In Mac OS X 10.5, Core Data switched from using
valueForKey: as the recommended way to access Core Data attributes and relationships to auto-generated accessor methods. This new approach is faster for fetching values but lacks
NSKeyValueCoding's ability to coalesce the values extracted from every object in a "to-many" relationship in a single statement. In this post, I'll look at replacing the
NSSet traversal and
NSSet coalescing abilities offered by
NSKeyValueCoding with an approach that invokes accessor methods directly to see if I can bring some of the performance improvement of auto-generated accessor methods to situations involving
As pointed out by Mike Ash in his recent Friday Q&A 2009-11-13: Dangerous Cocoa Calls,
NSHost is not thread-safe for use outside of the main thread and due to potentially slow, synchronous network access is not really suitable for use on the main thread either. Fortunately, in Cocoa there are often ways to transparently fix classes that don't work as they should. In this post, I'll show you how you can transparently patch
NSHost using a drop-in solution and provide a non-blocking solution for
In this part, I expand on the simple techniques presented in the first part by adding different line, effect and texture styles. I'll also present some Mac application icons and simple texturing.
In this two part series, I'll give a beginner's guide to creating iPhone and Mac application icons using Inkscape — a free, vector illustration program. In this first part, I'll talk about the common styles and traits of icons on the Mac and iPhone and give a step-by-step guide to creating the first iPhone icon in Inkscape.
Objective-2.0 property methods are a nice convenience but if you need to override a property implementation — particularly an atomic, retained or copied object setter property — there are some potential bugs you can create if you don't follow the rules carefully. I'll show you the pitfalls and the correct way to implement a property accessor. I'll also show a way to directly invoke hidden runtime functions to let Objective-C perform atomic getting and setting safely for you.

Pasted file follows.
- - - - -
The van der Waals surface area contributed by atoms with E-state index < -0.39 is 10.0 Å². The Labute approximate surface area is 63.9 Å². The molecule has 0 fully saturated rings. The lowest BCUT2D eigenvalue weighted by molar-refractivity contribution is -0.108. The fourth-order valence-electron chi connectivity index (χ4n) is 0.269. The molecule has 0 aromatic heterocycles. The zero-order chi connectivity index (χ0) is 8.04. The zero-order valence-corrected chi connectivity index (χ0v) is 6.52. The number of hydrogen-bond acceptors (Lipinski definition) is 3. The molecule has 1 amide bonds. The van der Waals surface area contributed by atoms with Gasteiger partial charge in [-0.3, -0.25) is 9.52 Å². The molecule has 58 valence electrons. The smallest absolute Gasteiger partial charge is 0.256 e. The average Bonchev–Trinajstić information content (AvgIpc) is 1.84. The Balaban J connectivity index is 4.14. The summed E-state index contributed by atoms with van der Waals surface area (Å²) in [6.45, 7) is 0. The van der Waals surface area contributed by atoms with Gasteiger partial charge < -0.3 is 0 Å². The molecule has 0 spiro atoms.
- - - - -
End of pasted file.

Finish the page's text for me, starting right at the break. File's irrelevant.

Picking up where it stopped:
This post is a look at how clang implements blocks and how this implementation leads to a number of strange behaviors including local variables that end up global, Objective-C objects allocated on the stack instead of the heap, C variables that behave like C++ references, Objective-C objects in non-Objective-C languages, copy methods that don't copy and retain methods that don't retain.
Objective-C remains an impediment for many programmers coming to the Mac or iPhone platforms — few programmers have ever experienced it before learning Cocoa, forcing two learning curves at once for new Cocoa developers. How did Apple end up with such a weird language? And for a company known to replace CPU architectures and their entire operating system, why does Apple persist with Objective-C? The answer lies in the methods.
Blocks are a welcome addition to C/Objective-C/C++/Objective-C++ with Snow Leopard but they carry with them the worst aspect of Standard C: function pointer declaration and casting syntax. In this post, I'll show you how to understand declarations and casting syntax for blocks and function pointers, even in the worst of scenarios.
In this post, I look at a
UITableView on the iPhone which loads its data from a server and look at how its performance scales from single rows to tens of thousands of rows. I'll examine which aspects of the iPhone scale well and which become a burden as a displayed dataset moves from trivially sized to large sizes.
The latest version of StreamToMe — for streaming audio and video from your Mac to your iPhone/iPod Touch — is now available on the App Store. It has only been one month since I released version 1.0 but I have lots of new changes to share.